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Psychosis is a mental health problem that causes people to perceive or interpret things differently from those around them. This might involve hallucinations or delusions. Psychosis can be a symptom of several mental health conditions. People may experience psychosis if they have: ​

  • Bipolar disorder - when someone experiences episodes of mania (elated mood), they may also experience symptoms of psychosis.

  • Schizophrenia - a mental health condition which causes hallucinations and delusions. 

  • Substance misuse - alcohol or drug misuse can trigger psychotic episodes, particular if someone stops using substances after a long period of time (withdrawal symptoms)​

  • Postpartum psychosis - a rare but serious mental illness which can happen to any woman following childbirth, 1:1000 women are affected by postpartum psychosis.


Signs and symptoms of Psychosis​

  • Hallucinations where a person hears, sees and, in some cases, feels, smells or tastes things that aren't there; a common hallucination is hearing voices. 

  • Delusions where a person has strong beliefs that aren't shared by others; a common delusion is someone believing there is a conspiracy to harm them. 

  • Confused thoughts such as confusing speech or talking very fast. Switching from one subject to another mid-sentence or sudden loss in their train of thought.

Treatments available for Psychosis

  • If the person is taken to A&E, they will be seen by a psychiatric doctor to assess their condition.

  • Treatment for psychosis will vary depending on the underlying cause, but will usually involve a combination of antipsychotic medicines, psychological therapies and social support.

  • People who experience an episode of psychosis for the first time will be referred to an 'early intervention team' who will make an assessment of their needs and work out the most appropriate treatment plan.

  • Antipsychotics medication is normally prescribed in the first instance, such as 'olanzapine'. Antipsychotics work by blocking the effect of dopamine, a chemic that transits messages to the brain.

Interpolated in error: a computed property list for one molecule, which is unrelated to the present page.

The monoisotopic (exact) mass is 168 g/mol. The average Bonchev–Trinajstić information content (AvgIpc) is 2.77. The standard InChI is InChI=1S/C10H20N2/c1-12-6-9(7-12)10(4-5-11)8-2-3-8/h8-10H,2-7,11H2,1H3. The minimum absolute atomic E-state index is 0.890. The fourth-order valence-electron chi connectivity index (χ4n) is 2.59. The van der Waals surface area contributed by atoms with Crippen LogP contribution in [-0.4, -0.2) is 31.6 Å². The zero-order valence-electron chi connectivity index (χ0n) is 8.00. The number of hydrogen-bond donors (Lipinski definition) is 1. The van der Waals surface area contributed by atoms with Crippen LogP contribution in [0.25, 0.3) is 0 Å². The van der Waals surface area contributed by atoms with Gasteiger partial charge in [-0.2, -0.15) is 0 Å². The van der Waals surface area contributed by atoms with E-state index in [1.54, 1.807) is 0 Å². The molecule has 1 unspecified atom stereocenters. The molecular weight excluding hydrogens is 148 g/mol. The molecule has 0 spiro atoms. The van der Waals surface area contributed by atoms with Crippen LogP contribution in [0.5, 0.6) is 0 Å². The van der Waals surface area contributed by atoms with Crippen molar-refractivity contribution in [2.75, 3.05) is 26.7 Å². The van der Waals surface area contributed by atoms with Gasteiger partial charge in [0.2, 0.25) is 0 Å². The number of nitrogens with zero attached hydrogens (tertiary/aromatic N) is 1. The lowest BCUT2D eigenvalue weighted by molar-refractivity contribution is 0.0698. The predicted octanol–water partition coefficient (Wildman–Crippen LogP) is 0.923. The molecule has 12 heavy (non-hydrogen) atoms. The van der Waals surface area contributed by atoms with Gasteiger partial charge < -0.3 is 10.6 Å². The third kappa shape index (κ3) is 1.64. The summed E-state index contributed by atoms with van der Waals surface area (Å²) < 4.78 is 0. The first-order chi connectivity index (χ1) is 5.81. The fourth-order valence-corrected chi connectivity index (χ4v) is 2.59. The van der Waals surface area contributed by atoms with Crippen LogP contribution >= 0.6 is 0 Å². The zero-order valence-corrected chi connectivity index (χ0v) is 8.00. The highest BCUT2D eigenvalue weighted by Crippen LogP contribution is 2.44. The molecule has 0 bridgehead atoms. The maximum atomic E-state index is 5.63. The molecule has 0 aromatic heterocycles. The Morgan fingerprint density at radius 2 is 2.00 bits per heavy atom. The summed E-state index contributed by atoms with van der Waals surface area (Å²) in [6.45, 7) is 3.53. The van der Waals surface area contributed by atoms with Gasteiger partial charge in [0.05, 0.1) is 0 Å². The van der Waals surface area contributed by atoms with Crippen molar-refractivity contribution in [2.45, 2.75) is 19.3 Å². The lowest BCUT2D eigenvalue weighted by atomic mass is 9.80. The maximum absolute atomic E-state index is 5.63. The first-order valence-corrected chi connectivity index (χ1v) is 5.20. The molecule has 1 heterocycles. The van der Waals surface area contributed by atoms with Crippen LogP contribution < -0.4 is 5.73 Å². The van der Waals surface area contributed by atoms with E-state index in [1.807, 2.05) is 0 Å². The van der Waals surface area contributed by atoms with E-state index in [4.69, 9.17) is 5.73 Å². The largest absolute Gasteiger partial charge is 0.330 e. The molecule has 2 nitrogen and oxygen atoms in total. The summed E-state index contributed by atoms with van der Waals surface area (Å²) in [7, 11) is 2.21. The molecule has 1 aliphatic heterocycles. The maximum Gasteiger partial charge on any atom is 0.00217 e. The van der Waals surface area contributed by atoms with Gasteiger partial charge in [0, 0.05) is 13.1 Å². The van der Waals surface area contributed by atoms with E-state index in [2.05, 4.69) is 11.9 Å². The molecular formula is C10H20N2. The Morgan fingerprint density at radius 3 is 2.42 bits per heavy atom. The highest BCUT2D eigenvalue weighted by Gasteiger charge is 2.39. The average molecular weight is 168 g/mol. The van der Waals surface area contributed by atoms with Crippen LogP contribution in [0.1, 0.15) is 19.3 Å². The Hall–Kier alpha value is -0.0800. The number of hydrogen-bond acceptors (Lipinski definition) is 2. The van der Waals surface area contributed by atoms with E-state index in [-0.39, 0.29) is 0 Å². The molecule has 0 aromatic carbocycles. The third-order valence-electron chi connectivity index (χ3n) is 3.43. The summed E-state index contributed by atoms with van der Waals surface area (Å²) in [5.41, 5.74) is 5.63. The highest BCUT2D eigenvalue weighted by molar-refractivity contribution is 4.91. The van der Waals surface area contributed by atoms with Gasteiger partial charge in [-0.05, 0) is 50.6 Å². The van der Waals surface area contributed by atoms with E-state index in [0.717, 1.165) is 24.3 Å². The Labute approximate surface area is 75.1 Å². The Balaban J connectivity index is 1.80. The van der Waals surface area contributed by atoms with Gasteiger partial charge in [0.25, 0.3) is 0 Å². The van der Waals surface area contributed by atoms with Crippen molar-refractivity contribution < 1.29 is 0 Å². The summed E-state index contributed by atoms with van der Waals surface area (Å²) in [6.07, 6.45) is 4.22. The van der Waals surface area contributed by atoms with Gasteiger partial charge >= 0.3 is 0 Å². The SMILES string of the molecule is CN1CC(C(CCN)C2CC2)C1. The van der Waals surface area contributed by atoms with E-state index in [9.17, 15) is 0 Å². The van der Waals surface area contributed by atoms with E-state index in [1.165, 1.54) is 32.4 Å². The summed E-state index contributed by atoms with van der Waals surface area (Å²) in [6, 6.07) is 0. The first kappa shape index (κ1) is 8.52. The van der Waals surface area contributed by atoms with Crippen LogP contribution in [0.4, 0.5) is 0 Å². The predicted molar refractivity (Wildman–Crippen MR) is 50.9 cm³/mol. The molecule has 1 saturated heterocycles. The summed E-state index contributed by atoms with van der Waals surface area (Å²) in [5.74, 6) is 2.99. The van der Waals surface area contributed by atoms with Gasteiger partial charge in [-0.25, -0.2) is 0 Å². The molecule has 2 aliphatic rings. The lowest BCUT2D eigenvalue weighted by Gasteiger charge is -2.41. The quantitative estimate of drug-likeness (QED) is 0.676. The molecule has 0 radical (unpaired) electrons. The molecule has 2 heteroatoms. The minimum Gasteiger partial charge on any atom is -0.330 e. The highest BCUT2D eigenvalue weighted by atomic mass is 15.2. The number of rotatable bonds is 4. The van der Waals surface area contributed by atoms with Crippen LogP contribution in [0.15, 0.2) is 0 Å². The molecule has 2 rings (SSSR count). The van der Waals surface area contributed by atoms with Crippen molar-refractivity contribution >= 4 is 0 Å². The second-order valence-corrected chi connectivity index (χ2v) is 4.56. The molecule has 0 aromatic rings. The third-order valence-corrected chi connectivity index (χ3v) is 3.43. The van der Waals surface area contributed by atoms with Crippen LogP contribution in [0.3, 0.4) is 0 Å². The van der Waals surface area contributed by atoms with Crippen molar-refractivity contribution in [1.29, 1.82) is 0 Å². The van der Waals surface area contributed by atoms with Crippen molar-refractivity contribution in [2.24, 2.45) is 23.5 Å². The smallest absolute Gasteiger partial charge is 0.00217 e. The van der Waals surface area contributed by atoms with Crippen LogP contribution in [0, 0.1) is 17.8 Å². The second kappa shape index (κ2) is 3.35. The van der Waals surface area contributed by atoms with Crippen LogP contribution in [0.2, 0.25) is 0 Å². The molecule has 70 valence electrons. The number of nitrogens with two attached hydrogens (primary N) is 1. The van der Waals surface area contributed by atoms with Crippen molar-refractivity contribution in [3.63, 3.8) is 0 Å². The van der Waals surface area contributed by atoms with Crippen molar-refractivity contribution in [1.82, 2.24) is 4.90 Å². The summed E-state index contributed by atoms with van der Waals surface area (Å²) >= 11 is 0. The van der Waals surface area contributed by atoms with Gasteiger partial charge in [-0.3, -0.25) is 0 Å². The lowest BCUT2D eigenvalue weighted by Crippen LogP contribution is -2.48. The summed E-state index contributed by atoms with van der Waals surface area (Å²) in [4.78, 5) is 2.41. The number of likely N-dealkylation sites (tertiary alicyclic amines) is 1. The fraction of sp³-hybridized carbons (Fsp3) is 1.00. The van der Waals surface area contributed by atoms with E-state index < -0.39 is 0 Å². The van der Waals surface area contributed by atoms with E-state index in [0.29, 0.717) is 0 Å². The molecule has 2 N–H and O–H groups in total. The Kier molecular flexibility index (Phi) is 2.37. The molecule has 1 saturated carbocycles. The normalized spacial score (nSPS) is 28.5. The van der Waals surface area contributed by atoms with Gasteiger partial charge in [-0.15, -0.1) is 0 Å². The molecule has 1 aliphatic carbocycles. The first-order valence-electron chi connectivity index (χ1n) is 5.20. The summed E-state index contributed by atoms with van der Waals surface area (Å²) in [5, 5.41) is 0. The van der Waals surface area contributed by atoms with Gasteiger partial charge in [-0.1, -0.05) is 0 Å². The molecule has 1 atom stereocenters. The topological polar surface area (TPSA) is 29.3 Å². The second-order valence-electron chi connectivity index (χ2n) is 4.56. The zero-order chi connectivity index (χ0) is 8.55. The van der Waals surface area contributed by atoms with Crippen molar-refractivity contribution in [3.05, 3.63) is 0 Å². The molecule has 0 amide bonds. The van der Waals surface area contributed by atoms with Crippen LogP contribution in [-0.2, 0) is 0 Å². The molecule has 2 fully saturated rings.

• Cognitive behavioural therapy better known as CBT can help people understand and comprehend their experiences (or episodes) better. The aim of CBT for psychosis is to help deal with their problems in a more positive way by breaking them down into smaller parts. CBT usually consists or several weekly sessions depending on the severity of the person's symptoms. 

  • Family intervention therapy involves a series of meetings that take place over a period of three months or more, to explore ways to help the person with psychosis and how to manage future episodes. 

Aiding another with Psychosis

  • If you believe someone is experiencing symptoms of psychosis, approach them with a calm and caring attitude.

  • Choose an appropriate time and place where you will both feel comfortable.

  • The person may be very frightened about what they are experiencing and worry what other people may think about them.  

  • Share your concerns with them, listen ti what they say without judgement and show that you are there to support them.

  • The person may do things out of character which you may find unusual - do not dismiss what they say or try and correct the person. 

  • You should ask them if they have felt this way before. If they are already receiving treatment, ask them what helps them in this situation (e.g contacting a family member) 

  • If they are experiencing a severe psychotic episode, the person should go to hospital. Call the emergency services for assistance. 


About 1 in every 100 people will experience a psychotic episode in their lifetime.

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